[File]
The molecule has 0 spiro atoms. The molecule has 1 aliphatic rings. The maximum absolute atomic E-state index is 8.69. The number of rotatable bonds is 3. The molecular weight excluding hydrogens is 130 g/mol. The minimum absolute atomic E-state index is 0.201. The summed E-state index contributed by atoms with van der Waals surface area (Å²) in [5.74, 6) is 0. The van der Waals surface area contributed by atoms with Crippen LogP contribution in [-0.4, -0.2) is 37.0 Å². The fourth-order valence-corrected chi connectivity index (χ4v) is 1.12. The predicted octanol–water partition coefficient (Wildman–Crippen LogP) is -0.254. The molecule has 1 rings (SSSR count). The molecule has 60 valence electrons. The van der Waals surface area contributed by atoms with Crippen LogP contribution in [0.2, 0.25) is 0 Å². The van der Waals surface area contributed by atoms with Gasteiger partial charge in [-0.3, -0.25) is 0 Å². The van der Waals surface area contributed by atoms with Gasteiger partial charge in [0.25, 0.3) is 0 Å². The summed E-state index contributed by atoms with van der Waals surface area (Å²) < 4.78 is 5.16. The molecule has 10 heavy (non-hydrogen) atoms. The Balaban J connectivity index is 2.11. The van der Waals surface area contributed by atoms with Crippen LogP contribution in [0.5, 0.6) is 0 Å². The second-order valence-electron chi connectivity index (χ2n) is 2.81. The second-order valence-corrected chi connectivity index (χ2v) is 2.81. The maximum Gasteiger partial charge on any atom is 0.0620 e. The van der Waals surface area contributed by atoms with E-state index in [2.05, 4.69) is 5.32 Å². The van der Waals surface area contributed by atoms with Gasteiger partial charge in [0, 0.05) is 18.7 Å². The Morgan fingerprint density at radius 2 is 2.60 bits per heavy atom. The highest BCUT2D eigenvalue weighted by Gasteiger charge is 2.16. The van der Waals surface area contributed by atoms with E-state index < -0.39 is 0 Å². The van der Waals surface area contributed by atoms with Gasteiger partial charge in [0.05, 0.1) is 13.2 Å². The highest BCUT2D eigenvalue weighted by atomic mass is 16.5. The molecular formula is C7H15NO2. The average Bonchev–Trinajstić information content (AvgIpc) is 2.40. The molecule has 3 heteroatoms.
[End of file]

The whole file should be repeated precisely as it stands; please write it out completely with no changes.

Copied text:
The molecule has 0 spiro atoms. The molecule has 1 aliphatic rings. The maximum absolute atomic E-state index is 8.69. The number of rotatable bonds is 3. The molecular weight excluding hydrogens is 130 g/mol. The minimum absolute atomic E-state index is 0.201. The summed E-state index contributed by atoms with van der Waals surface area (Å²) in [5.74, 6) is 0. The van der Waals surface area contributed by atoms with Crippen LogP contribution in [-0.4, -0.2) is 37.0 Å². The fourth-order valence-corrected chi connectivity index (χ4v) is 1.12. The predicted octanol–water partition coefficient (Wildman–Crippen LogP) is -0.254. The molecule has 1 rings (SSSR count). The molecule has 60 valence electrons. The van der Waals surface area contributed by atoms with Crippen LogP contribution in [0.2, 0.25) is 0 Å². The van der Waals surface area contributed by atoms with Gasteiger partial charge in [-0.3, -0.25) is 0 Å². The van der Waals surface area contributed by atoms with Gasteiger partial charge in [0.25, 0.3) is 0 Å². The summed E-state index contributed by atoms with van der Waals surface area (Å²) < 4.78 is 5.16. The molecule has 10 heavy (non-hydrogen) atoms. The Balaban J connectivity index is 2.11. The van der Waals surface area contributed by atoms with Crippen LogP contribution in [0.5, 0.6) is 0 Å². The second-order valence-electron chi connectivity index (χ2n) is 2.81. The second-order valence-corrected chi connectivity index (χ2v) is 2.81. The maximum Gasteiger partial charge on any atom is 0.0620 e. The van der Waals surface area contributed by atoms with E-state index in [2.05, 4.69) is 5.32 Å². The van der Waals surface area contributed by atoms with Gasteiger partial charge in [0, 0.05) is 18.7 Å². The Morgan fingerprint density at radius 2 is 2.60 bits per heavy atom. The highest BCUT2D eigenvalue weighted by Gasteiger charge is 2.16. The van der Waals surface area contributed by atoms with E-state index < -0.39 is 0 Å². The van der Waals surface area contributed by atoms with Gasteiger partial charge in [0.05, 0.1) is 13.2 Å². The highest BCUT2D eigenvalue weighted by atomic mass is 16.5. The molecular formula is C7H15NO2. The average Bonchev–Trinajstić information content (AvgIpc) is 2.40. The molecule has 3 heteroatoms.